By Steven Hedlund
Published on 08 July, 2012
Global seafood production is projected to reach about 172 million metric tons in 2021, which would be up 15 percent from the 2009-11 average, according to a new report from the United Nation’s Food and Agriculture Organization (FAO).
The increase in global seafood production is expected to come mainly from aquaculture production, which is projected to grow 33 percent to 79 million metric tons by 2021; wild fisheries production is projected to grow only 3 percent between 2012 and 2021.
However, the rate of aquaculture production is forecasted to slow, from an average annual rate of 5.8 percent in the previous decade to 2.4 percent between 2012 and 2021. The decline is attributed mainly to water constraints, limited availability of optimal production locations and the rising costs of fishmeal and fish oil. But aquaculture will remain one of the fastest-growing animal food-producing sectors.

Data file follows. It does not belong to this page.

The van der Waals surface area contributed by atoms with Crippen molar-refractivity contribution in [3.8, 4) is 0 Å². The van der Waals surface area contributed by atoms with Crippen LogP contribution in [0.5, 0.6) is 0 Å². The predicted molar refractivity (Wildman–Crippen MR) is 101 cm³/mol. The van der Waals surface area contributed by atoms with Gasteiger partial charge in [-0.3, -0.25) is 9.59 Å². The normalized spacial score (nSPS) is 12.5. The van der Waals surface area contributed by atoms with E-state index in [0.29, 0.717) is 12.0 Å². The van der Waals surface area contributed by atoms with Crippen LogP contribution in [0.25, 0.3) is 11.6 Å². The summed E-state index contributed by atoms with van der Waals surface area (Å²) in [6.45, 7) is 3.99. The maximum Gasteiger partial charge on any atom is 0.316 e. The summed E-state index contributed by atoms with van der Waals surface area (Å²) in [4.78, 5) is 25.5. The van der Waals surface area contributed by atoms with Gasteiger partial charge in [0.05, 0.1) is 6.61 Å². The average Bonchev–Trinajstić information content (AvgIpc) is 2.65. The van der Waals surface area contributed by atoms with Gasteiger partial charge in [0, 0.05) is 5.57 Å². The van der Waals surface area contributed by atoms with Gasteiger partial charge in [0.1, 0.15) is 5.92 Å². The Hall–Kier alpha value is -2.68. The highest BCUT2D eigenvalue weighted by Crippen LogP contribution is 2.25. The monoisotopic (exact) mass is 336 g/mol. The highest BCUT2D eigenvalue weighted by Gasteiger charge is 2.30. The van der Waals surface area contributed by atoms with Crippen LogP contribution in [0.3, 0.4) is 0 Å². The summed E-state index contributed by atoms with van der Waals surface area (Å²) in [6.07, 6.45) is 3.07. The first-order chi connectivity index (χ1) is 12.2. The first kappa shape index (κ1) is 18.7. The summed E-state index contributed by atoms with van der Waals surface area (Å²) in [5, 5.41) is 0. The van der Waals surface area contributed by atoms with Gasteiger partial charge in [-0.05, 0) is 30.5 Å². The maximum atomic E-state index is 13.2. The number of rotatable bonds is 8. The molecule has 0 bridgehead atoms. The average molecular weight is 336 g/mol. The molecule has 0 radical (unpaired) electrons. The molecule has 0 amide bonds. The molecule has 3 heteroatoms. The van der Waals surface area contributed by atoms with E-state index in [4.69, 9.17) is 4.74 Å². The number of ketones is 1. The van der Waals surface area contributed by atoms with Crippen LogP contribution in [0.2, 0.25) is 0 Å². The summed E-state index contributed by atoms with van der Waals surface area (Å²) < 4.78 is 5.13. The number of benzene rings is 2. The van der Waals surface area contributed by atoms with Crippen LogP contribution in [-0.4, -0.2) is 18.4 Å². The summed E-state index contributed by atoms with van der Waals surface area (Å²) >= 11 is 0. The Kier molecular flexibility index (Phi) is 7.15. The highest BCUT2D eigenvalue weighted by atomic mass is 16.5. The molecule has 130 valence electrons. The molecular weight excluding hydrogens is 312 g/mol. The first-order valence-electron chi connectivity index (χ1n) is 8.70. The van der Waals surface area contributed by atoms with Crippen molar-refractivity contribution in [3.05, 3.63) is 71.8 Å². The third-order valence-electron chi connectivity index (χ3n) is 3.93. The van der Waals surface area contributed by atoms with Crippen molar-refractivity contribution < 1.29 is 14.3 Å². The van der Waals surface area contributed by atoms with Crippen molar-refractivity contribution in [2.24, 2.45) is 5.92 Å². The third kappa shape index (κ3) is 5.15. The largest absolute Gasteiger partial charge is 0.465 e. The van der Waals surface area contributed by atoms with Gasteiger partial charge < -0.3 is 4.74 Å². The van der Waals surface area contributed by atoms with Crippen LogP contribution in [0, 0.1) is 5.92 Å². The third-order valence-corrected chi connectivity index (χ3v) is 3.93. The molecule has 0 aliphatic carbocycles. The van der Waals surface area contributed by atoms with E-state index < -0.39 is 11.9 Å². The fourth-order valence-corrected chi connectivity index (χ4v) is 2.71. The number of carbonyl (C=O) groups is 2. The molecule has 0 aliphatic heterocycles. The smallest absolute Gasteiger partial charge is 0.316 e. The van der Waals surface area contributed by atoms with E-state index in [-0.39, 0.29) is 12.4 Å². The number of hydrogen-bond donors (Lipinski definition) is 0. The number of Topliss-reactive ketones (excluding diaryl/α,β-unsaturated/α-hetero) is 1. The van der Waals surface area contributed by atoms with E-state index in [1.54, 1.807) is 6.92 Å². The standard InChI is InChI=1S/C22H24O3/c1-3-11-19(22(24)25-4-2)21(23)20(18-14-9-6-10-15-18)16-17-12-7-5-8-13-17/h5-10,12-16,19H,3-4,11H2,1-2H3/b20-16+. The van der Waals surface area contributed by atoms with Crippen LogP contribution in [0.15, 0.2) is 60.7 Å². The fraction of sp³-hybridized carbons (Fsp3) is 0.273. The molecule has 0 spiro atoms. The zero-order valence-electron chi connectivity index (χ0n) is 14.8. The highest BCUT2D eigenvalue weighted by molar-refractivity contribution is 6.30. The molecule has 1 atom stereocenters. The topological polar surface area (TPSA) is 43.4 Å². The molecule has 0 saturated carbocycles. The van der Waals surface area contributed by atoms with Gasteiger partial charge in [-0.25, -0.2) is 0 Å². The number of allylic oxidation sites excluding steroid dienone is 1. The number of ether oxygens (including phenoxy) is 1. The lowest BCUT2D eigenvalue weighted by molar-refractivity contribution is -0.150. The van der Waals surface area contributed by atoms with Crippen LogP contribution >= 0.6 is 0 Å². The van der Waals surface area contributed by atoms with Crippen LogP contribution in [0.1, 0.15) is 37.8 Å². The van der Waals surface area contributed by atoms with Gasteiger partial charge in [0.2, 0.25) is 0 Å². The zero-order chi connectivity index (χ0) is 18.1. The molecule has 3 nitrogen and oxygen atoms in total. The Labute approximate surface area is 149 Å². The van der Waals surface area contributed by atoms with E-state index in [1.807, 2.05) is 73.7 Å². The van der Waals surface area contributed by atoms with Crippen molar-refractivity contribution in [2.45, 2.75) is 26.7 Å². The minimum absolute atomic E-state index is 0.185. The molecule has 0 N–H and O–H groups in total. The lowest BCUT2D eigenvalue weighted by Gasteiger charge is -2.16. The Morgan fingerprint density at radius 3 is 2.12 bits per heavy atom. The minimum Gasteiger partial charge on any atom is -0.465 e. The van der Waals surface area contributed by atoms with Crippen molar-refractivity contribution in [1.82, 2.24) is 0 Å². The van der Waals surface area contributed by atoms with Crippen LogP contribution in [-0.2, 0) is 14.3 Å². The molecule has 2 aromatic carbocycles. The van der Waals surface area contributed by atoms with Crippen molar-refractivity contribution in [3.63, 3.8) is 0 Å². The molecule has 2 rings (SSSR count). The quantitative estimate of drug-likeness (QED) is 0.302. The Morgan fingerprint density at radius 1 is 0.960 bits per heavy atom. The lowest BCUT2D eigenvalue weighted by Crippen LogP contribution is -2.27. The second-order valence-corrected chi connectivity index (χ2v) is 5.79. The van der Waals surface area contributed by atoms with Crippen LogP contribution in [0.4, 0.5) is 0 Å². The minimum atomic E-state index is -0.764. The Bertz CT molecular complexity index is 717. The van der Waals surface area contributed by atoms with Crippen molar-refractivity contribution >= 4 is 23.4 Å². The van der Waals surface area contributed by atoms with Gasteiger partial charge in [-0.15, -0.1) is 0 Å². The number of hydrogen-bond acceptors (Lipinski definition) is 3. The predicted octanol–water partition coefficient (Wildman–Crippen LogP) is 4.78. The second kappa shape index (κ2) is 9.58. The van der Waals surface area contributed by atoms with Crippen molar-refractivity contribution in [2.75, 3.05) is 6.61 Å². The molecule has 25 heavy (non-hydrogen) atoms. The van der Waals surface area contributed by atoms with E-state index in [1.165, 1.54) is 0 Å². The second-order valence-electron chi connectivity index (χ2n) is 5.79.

Released on Monday, The State of World Fisheries and Aquaculture 2012 also revealed that global seafood production for human consumption hit a record 128.3 million metric tons, or an average of 18.4 kilograms per person, in 2010. That’s up from 123.6 million metric tons in 2009, 119.7 million metric tons in 2008 and 117.3 million metric tons in 2007. Asia accounted for two-thirds of total seafood consumption, at 85.4 million metric tons, or 20.7 kilograms per capita.
And farmed fish will soon account for half of total seafood consumption. Aquaculture represented 47 percent of global food fish production in 2010, compared with just 9 percent in 1980, reports the FAO. The growth rate of farmed food fish production from 1980 to 2010 far outpaced that of the world population (1.5 percent), resulting in average annual per-capita consumption of farmed fish rising by almost seven times, from 1.1 kilograms in 1980 to 8.7 kilograms in 2010, at an average annual rate of 7.1 percent. The total farmgate value of food fish production from aquaculture is estimated at USD 119.4 billion in 2010.
Looking ahead, global seafood production for human consumption is estimated to total 130.8 million metric tons in 2011, according to the FAO.
Global seafood production for all purposes, including human consumption, totaled 148.5 million metric tons in 2010, up from 145.3 million metric tons in 2009, reports the FAO. Wild fisheries accounted for 88.6 million metric tons, while aquaculture represented 59.9 million metric tons.